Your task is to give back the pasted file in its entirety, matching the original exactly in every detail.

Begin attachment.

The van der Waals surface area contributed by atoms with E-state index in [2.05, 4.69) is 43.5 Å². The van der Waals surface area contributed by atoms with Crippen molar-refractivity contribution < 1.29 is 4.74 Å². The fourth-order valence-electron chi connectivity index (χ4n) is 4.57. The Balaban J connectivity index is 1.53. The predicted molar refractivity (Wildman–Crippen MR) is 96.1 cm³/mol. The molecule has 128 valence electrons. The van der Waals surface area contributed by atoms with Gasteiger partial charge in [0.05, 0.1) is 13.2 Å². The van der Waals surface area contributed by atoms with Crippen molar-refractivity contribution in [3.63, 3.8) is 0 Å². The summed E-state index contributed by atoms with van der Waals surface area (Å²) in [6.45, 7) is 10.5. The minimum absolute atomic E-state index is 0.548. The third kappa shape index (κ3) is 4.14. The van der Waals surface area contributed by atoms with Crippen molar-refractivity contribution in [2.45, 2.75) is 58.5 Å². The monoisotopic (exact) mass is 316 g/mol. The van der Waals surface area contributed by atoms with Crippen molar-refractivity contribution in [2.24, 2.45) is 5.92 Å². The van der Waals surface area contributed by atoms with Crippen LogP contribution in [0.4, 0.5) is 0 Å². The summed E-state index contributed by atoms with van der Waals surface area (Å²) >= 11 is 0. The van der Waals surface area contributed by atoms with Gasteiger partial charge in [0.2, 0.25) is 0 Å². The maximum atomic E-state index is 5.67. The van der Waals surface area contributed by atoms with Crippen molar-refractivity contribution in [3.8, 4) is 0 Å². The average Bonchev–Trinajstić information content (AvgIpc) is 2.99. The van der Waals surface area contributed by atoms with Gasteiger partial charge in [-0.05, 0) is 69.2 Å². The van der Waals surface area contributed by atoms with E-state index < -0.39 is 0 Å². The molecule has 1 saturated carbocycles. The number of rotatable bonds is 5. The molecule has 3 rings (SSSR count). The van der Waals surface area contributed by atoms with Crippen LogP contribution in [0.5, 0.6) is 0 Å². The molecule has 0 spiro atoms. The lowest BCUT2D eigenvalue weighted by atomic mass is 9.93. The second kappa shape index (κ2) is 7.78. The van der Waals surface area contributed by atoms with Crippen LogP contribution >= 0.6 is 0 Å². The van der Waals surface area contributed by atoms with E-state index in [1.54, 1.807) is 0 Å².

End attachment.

The van der Waals surface area contributed by atoms with E-state index in [2.05, 4.69) is 43.5 Å². The van der Waals surface area contributed by atoms with Crippen molar-refractivity contribution < 1.29 is 4.74 Å². The fourth-order valence-electron chi connectivity index (χ4n) is 4.57. The Balaban J connectivity index is 1.53. The predicted molar refractivity (Wildman–Crippen MR) is 96.1 cm³/mol. The molecule has 128 valence electrons. The van der Waals surface area contributed by atoms with Gasteiger partial charge in [0.05, 0.1) is 13.2 Å². The van der Waals surface area contributed by atoms with Crippen molar-refractivity contribution in [3.63, 3.8) is 0 Å². The summed E-state index contributed by atoms with van der Waals surface area (Å²) in [6.45, 7) is 10.5. The minimum absolute atomic E-state index is 0.548. The third kappa shape index (κ3) is 4.14. The van der Waals surface area contributed by atoms with Crippen molar-refractivity contribution in [2.45, 2.75) is 58.5 Å². The monoisotopic (exact) mass is 316 g/mol. The van der Waals surface area contributed by atoms with Crippen molar-refractivity contribution in [2.24, 2.45) is 5.92 Å². The van der Waals surface area contributed by atoms with Crippen LogP contribution in [0.4, 0.5) is 0 Å². The summed E-state index contributed by atoms with van der Waals surface area (Å²) >= 11 is 0. The van der Waals surface area contributed by atoms with Gasteiger partial charge in [0.2, 0.25) is 0 Å². The maximum atomic E-state index is 5.67. The van der Waals surface area contributed by atoms with Crippen molar-refractivity contribution in [3.8, 4) is 0 Å². The average Bonchev–Trinajstić information content (AvgIpc) is 2.99. The van der Waals surface area contributed by atoms with Gasteiger partial charge in [-0.05, 0) is 69.2 Å². The van der Waals surface area contributed by atoms with E-state index < -0.39 is 0 Å². The molecule has 1 saturated carbocycles. The number of rotatable bonds is 5. The molecule has 3 rings (SSSR count). The van der Waals surface area contributed by atoms with Crippen LogP contribution in [0.5, 0.6) is 0 Å². The molecule has 0 spiro atoms. The lowest BCUT2D eigenvalue weighted by atomic mass is 9.93. The second kappa shape index (κ2) is 7.78. The van der Waals surface area contributed by atoms with Crippen LogP contribution >= 0.6 is 0 Å². The van der Waals surface area contributed by atoms with E-state index in [1.54, 1.807) is 0 Å².